The American people must never lose sight of what makes our country great as we march toward victory in our ongoing efforts to defeat the COVID-19 pandemic. We must defeat this enemy while being true to our highest values, upholding the religious liberty
The American people must never lose sight of what makes our country great as we march toward victory in our ongoing efforts to defeat the COVID-19 pandemic. We must defeat this enemy while being true to our highest values, upholding the religious liberty and civil rights of our fellow citizens by rejecting vaccine mandates.
Oppressive COVID vaccine mandates are sweeping across this country, causing misery. Millions of Americans are threatened with losing their jobs. Some are from Joe Biden’s executive orders requiring all federal employees and contractors to get the vaccine, others from private-sector employers following Biden’s lead in their own companies, and millions more from the forthcoming Biden administration labor regulation that would apply to 80 million people.
Perhaps the most tragic aspect in this cavalcade of tragedies is that many of the people losing their jobs are the heroes of 2020. They’re frontline workers: police officers, firefighters, nurses, and doctors.
They’re the noble souls who put their lives on the line when we didn’t know how bad COVID might be. As terrible as this pandemic has been, there were early days when experts feared that it might be far deadlier and more destructive. These are the warriors who ran toward the sound of the gunfire, who charged into the breach to protect those in need.
Now these courageous heroes are getting fired for disagreeing with the medical judgments of politicians and business executives.
Life is about managing risk. The goal can never be pursuing a zero-risk route, because such a route often does not exist. That’s certainly the case with COVID-19. COVID will always pose some risk, and we need to wisely weigh the risk-benefit aspect of all possible responses to those posed by COVID itself.
Let me clearly and emphatically say what this is not about: This is not about whether COVID vaccines are effective, or good policy, or prudent risk management. Data suggest that the vaccine does a lot of good for many people, and that for certain categories of people, risks from COVID far outweigh the risks of the vaccine.
But while many people of devout faith are okay with the vaccine, many other people religiously object to the vaccine. Even if they think COVID could kill them, they are willing to lose their life before they lose their faith. They commit themselves into God’s hands by following their conscience, even if they think the vaccine is effective and would safeguard their health.
Whether Almighty God regards taking the vaccine as being complicit in abortion is not the issue. In America, you have the constitutional right to be theologically wrong. You have that civil right to religious liberty, and government can never take it away from you — either directly or by recruiting your private-company employer to do it.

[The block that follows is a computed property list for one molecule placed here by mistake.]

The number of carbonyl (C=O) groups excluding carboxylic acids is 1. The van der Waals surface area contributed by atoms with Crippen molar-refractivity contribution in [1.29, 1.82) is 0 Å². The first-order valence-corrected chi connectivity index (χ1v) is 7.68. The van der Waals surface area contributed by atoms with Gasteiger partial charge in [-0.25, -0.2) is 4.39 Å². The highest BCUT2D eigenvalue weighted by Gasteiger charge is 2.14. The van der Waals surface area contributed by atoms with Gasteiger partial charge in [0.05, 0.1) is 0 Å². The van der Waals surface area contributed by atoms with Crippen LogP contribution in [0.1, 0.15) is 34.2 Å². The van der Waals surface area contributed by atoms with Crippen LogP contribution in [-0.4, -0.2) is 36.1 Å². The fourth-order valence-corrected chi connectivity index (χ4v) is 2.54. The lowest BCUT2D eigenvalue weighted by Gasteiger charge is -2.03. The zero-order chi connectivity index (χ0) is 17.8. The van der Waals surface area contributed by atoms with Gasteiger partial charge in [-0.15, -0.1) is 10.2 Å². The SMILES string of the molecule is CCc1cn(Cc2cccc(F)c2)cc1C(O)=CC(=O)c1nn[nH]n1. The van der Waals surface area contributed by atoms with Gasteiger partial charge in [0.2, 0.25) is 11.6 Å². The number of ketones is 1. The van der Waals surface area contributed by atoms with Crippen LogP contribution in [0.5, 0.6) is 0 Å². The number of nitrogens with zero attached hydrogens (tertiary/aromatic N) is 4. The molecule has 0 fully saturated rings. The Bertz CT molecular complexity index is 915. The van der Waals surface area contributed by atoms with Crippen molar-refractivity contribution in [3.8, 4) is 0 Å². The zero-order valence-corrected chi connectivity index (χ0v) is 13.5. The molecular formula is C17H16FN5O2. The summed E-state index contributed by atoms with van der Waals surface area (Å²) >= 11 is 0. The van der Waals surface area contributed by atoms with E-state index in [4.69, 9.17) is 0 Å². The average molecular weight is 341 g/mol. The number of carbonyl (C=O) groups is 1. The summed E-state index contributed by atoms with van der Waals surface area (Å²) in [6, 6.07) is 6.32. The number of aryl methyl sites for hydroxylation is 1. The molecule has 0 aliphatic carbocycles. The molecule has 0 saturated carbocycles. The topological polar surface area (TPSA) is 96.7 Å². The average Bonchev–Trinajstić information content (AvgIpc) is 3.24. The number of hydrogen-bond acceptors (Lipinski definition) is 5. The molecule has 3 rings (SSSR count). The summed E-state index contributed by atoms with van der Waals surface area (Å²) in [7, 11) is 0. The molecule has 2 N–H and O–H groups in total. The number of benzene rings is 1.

So this is instead about the principle that government must never be able to claim that trampling civil rights is justified for the “greater good.”
The “greater good” has been cited by authoritarian and totalitarian regimes for more than a century as a warrant for violating people’s human rights and dignity. Hitler’s Nazism, the Soviets’ all-encompassing communism, China’s less-comprehensive but still brutally oppressive communism — these and countless other abuses repeat the refrain that whatever it claims is the good of the many justifies sacrificing the few.
America is different. As our nation’s ambassador for human rights decades ago, I trumpeted to the world that the United States of America champions the rights of the few, and even the individual. In this country, we recognize that every human being is made in the image of God, endowed by him as their Creator with inalienable rights, and that the government exists by the consent of the governed to secure those rights.
That truth goes to the heart of American Exceptionalism. It makes us the Shining City upon the Hill, as our Pilgrim forefathers proclaimed when they moved to this continent four centuries ago, and as President Ronald Reagan famously reasserted during his time in office.
America is turning the corner on COVID. More people every week get through the disease, resulting in robust antibody protection. These numbers are supplemented by millions more who willingly get the vaccine without moral qualms, and while vaccine immunity is not nearly as effective of natural immunity, it significantly adds to the growing public safety that is beating this pandemic from China.
Experts say that by January the worst will be behind us. We must not allow Joe Biden, Kamala Harris, and other modern authoritarians to falsely claim that their trampling of civil rights is what saved us. We must get there without these mandates so that we reaffirm that government must never crush someone because of their religious faith for the greater good.
Ken Blackwell is on the policy board of the American Constitutional Rights Union, Senior Fellow for Human Rights and Constitutional Governance at the Family Research Council, and served as U.S. Ambassador to the United Nations Human Rights Commission.